I enjoyed the airplane chase (not a dogfight, for the reasons I detail above :) ), for what it was: Bond struggling to survive an unwinnable encounter. There's no doubt of the eventual outcome; that the smaller plane will take down the very cool old DC3 ( :X )---this is an aerial 'Alamo'---but that moment, when Bond climbs it into a stall, and they bail out, is just very cool. I thought it looked pretty good, actually, and here the editing might be the best of the film---or, at least, the most effective. Wildly improbable, and over the top? Yes. James Bond? Absolutely.

    The hotel in the desert, to me, just screams Ken Adam. The interiors, particularly the space where Bond and Greene have their fight as the flames erupt around them, looks quite a lot like something Mr. Adam would have conceived---even the texture on the walls looks very 'classic Bond' to me.

    Performances: Giancarlo Giannini was pitch-perfect in every scene, as was the great Jeffrey Wright---his scene with Bond in the bodega, where they spar briefly over the notion of failed British empire and American corruption, is well done. I look forward to more of Wright's Felix Leiter in films to come. Olga Kurylenko and Gemma Arterton are both very effective (especially Camille).

    Mathieu Amalric's Dominic Greene isn't the best Bond villain, but that's not his fault. He's very good in every scene, possessing the most punchable face and demeanor of any baddie since Kronsteen, and is clearly another relatively minor stepping stone up from Le Chiffre, as we ascend the organizational chart of the nefarious Quantum in future outings. His fight with Bond is fantastic, and his ultimate fate is something that would have made Ian Fleming smile.

    The scene between Bond and Vesper's 'ex' is positively electric. Though the ultimate resolution might seem disappointing at first blush, it banks significant character capital for the future, and the love knot left in the snow signals a necessary closure for James Bond, who is now free to do what he does best...and nobody does it better.

    The locations are lush and beautifully photographed. The various location captions are fresh and interesting to me.

    The narrative pacing, coupled with the close-in handheld-style camera work and an all-over-the-place editing approach during the action sequences, are obviously the most controversial aspects of this film, as well as a script that was clearly impacted (like LTK!) by a looming writer's strike. My position: while the visual style and editing of the action was certainly deliberate, one can only wonder how the finished product might have differed if Forster had been given a bit more time (which he clearly felt he needed).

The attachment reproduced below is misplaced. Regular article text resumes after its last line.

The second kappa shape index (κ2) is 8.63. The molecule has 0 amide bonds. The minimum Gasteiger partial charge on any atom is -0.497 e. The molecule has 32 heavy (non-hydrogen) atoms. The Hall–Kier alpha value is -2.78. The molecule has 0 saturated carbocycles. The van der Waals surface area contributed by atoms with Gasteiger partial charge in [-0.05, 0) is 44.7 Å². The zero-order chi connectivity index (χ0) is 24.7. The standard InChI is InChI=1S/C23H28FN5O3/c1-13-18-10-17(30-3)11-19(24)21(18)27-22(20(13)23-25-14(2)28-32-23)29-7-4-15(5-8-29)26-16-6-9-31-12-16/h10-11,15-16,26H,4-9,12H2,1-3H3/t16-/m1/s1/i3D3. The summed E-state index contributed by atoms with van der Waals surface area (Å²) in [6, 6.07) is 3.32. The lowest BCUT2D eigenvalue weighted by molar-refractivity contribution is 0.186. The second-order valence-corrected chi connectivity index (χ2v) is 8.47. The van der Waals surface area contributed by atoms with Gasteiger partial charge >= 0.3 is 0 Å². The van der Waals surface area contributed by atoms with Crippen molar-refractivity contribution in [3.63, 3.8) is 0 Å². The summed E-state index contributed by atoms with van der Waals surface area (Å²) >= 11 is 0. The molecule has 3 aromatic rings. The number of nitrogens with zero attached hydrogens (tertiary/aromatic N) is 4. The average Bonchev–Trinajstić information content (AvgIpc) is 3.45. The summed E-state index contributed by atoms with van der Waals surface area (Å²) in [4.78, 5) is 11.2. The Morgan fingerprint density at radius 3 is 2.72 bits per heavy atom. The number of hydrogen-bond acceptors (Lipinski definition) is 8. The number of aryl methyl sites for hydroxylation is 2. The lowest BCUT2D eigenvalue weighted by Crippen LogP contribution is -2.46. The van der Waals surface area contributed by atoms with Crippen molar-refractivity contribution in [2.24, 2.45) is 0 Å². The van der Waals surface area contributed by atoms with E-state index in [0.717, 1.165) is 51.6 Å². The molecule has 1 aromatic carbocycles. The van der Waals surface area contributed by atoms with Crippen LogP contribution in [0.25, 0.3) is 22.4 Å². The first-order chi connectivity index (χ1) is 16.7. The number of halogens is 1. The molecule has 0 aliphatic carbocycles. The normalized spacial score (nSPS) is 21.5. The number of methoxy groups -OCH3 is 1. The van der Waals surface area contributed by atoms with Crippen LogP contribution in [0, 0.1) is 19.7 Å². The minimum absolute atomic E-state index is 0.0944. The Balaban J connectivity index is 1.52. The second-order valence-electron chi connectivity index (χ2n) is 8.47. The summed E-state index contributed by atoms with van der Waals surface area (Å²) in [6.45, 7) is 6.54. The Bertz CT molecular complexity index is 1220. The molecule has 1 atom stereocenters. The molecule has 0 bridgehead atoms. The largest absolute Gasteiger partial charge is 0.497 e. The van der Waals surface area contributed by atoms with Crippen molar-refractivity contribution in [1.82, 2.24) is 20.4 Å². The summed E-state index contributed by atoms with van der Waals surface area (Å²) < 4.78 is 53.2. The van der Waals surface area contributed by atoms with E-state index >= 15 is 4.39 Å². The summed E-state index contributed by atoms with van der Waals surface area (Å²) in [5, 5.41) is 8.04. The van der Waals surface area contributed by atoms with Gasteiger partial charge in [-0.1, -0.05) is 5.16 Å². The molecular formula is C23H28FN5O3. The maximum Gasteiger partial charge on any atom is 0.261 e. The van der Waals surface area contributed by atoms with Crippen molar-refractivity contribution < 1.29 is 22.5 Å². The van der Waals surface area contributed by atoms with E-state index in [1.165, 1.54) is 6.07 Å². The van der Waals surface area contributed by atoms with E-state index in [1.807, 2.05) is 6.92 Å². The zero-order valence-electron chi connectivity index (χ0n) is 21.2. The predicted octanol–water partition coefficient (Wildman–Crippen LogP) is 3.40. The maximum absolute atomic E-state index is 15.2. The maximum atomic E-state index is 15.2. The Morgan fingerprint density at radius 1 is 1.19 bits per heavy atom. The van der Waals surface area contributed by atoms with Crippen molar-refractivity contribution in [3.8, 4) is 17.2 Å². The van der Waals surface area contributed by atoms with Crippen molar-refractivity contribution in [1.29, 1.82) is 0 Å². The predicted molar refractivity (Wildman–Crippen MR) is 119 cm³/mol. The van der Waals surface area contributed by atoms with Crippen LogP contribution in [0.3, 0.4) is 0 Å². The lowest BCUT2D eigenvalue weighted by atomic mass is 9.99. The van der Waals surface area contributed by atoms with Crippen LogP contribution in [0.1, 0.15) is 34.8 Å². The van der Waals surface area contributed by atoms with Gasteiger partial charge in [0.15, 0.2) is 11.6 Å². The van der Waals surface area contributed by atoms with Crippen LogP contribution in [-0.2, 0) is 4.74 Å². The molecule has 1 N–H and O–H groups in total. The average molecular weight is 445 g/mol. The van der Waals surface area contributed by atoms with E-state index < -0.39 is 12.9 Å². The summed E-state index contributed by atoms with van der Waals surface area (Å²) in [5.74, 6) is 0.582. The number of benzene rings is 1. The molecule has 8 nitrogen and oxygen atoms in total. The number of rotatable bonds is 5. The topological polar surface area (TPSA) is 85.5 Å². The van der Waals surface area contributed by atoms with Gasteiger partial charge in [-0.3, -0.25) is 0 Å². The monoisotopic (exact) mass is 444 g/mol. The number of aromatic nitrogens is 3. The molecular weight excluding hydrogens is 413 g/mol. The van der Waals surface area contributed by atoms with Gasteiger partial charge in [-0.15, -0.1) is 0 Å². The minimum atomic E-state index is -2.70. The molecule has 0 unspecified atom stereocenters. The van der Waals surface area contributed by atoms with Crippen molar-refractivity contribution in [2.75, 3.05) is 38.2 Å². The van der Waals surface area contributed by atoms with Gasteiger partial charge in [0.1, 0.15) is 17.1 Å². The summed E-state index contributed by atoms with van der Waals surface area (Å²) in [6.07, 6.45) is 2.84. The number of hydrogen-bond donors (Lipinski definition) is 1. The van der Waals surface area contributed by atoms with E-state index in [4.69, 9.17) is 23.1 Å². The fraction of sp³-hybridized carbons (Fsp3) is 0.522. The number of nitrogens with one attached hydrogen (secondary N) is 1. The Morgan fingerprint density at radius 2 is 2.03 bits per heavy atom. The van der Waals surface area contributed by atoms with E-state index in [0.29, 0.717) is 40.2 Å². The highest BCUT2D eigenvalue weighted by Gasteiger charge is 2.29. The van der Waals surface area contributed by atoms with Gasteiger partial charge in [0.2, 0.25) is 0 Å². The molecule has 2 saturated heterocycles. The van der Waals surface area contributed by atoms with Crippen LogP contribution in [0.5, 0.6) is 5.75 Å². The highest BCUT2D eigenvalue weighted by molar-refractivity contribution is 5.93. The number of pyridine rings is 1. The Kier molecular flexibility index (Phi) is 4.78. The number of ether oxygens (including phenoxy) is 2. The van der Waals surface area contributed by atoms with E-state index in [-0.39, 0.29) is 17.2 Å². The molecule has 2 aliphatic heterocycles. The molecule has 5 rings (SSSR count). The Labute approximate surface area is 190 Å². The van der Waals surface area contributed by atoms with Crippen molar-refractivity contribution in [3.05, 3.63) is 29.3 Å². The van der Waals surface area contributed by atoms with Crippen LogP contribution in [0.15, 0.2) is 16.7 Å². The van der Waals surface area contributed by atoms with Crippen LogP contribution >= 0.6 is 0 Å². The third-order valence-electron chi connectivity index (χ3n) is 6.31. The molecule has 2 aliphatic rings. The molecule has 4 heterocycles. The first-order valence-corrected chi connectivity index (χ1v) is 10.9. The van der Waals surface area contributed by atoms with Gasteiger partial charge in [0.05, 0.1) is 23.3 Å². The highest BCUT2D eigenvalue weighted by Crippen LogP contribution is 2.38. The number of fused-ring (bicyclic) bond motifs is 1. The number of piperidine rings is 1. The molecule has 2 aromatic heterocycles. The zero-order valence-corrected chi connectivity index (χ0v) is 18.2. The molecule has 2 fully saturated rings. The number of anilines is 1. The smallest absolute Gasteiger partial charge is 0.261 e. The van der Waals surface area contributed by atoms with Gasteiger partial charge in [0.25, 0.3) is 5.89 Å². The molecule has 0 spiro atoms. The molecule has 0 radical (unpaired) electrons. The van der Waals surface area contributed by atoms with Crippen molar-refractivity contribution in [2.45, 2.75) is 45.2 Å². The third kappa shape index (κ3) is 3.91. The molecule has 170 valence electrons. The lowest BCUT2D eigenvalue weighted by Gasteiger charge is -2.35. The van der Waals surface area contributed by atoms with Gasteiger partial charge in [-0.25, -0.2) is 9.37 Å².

There is a school of thought that says that such 'subjective perspective' camera/editing work effectively immerses the viewer in the chaos of the moment---where detachment and ease of perspective is impossible---and thus achieves an element of 'artistic truth.' I believe this is the case, but in QoS this clearly comes at the expense of some viewer convenience, which has obviously led to a sense of disenfranchisement for some, and has contributed to the polarization of the film's 'loyal Bond fan' audience. The same can be said for Forster's decision not to let certain dramatic beats play out as many might have preferred. Because of his 'bullet fired from a gun' ethos, Forster essentially demands that we keep up, which can be an alienating prospect. Many go to a Bond film to simply be entertained---not challenged---and this is certainly a valid viewpoint, so nobody should be faulted for not being happy with the finished product.

    And when you consider the fact that they did not have a finished script when they were scouting locations, and that Craig and Forster probably had as much input as Purvis, Wade and Haggis on the final shooting script, the fact that it works as well as it does is nothing short of remarkable.

    It is, essentially, the violent and lightning-quick third act of Casino Royale---that film's angry and misunderstood little brother. Like a bullet fired from a gun, it howls along on a short and flat trajectory, and takes its target down.

    So much said here...but so much more to say. Just as well; I suppose I need to keep a few arrows in my quiver ;%

    This film has issues and flaws...but I like it. Definite top ten for me...possible top five.
    "Blood & Ashes"...AVAILABLE on Amazon.co.uk: Get 'Jaded': Blood & Ashes: The Debut Oscar Jade Thriller
    "I am not an entrant in the Shakespeare Stakes." - Ian Fleming
    "Screw 'em." - Daniel Craig, The Best James Bond EverTM
  • Rosaklebb101Rosaklebb101 Posts: 1MI6 Agent